Car inspections have experienced some of the biggest cuts. Norfolk Southern management has gradually reduced the amount of time workers are allowed to spend inspecting trains for defects before they leave rail yards. About seven years ago, according to Motherboard’s previous reporting and confirmed by Whitaker, management set a recommendation that workers spend no more than two and a half minutes per car. In recent years, that time limit has dwindled to less than 90 seconds per car—not enough time, workers say, to actually inspect anything, when cars can be up to 100 feet in length. Norfolk Southern did not answer Motherboard’s question about the issue of car inspections in its response.
Because of staff cuts, workers who used to inspect hundreds of cars a day now have to inspect a thousand or more, according to multiple Norfolk Southern employees Motherboard interviewed in 2021. They said that managers will pressure workers not to report safety defects they discover, because fixing them will hurt PSR metrics such as the amount of time trains spend in the terminal, which, under PSR’s philosophy, is supposed to be as little as possible. But, if they don’t report a defect and something catastrophic happens on the rails, workers feel vulnerable, believing the company will try to pin responsibility on individual workers not following official protocol. As a result, workers feel they operate under two different, often contradictory rulebooks, one official to maintain a pretense of safety and one unofficial intended to keep trains moving. In this sense, one mechanic who worked for Norfolk Southern for 13 years, told Motherboard that workers can “kind of be screwed one way or the other.”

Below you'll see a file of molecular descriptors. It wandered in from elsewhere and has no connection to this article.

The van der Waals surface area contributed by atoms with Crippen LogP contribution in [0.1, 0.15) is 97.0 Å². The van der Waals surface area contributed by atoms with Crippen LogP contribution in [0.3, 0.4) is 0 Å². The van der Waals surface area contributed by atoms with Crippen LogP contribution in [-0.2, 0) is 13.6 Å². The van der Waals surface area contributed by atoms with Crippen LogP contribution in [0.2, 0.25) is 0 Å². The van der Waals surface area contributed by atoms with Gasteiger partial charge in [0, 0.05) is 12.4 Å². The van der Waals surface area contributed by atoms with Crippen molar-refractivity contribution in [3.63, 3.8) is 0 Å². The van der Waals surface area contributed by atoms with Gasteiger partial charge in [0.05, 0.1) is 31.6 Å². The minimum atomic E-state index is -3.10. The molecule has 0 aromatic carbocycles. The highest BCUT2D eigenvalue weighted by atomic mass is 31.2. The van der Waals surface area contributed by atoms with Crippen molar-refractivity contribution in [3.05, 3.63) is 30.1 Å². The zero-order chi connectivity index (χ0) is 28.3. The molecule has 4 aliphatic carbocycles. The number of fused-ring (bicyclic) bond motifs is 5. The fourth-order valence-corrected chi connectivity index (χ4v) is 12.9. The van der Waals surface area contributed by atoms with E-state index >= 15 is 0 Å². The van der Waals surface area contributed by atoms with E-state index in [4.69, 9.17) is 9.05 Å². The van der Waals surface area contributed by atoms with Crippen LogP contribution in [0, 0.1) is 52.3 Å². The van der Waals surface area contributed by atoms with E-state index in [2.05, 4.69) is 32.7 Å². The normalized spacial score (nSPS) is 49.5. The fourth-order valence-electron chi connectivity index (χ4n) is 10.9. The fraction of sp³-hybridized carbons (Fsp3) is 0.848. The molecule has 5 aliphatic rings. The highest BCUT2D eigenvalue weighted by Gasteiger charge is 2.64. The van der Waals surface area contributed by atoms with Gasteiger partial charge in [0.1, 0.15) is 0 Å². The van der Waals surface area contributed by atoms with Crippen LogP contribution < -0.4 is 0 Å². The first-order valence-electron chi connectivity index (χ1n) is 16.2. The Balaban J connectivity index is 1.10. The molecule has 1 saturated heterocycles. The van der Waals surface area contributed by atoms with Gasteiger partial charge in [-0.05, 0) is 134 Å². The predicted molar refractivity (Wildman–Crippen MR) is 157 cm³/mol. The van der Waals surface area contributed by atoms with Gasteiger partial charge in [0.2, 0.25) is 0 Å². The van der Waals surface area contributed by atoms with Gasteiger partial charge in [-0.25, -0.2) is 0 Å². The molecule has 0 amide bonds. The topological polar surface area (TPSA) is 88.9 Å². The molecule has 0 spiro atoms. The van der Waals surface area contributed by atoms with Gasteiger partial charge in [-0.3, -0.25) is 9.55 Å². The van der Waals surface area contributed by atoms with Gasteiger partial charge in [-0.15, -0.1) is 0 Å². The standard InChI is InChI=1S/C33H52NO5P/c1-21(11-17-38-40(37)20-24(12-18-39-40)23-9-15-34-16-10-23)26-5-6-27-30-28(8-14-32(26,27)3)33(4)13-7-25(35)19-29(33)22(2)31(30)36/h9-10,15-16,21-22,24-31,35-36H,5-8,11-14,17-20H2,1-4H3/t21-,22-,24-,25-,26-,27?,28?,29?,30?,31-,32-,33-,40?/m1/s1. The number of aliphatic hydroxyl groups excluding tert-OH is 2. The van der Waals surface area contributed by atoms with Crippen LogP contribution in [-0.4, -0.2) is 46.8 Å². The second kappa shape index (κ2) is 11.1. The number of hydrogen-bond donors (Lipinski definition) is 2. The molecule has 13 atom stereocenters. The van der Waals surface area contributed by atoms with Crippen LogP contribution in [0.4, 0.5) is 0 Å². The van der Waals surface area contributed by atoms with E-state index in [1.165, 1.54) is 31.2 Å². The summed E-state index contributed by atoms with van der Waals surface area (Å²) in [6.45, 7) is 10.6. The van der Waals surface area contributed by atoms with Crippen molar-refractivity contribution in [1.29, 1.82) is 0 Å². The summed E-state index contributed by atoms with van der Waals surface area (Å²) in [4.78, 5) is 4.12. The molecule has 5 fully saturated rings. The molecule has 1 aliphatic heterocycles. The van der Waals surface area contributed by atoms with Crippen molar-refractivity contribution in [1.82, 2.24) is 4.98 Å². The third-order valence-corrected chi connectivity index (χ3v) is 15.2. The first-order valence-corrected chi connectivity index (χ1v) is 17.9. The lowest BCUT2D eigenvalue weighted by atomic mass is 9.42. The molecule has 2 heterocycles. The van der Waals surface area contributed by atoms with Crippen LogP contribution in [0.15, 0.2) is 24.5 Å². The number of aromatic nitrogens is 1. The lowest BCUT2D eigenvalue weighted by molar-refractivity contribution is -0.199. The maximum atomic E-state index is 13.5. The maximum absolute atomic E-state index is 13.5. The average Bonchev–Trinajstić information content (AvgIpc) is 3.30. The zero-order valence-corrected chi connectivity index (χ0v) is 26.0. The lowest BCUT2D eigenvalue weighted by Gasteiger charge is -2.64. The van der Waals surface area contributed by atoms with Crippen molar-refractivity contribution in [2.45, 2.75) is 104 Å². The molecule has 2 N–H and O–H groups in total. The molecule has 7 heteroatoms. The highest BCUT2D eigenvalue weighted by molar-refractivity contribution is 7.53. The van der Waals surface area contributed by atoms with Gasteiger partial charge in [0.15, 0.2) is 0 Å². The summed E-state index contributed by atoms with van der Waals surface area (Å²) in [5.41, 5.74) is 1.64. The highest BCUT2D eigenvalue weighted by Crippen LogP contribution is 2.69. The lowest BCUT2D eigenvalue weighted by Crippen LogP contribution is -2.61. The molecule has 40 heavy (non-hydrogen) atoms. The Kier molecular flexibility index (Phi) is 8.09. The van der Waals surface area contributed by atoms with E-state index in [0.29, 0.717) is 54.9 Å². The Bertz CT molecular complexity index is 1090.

‘32 Nasty:’ Rail Workers Say They Knew the Train That Derailed in East Palestine Was Dangerous
A freight train carrying toxic chemicals derailed 50 miles outside Pittsburgh, forced thousands to evacuate, and created a toxic cloud. Workers knew the train had safety issues.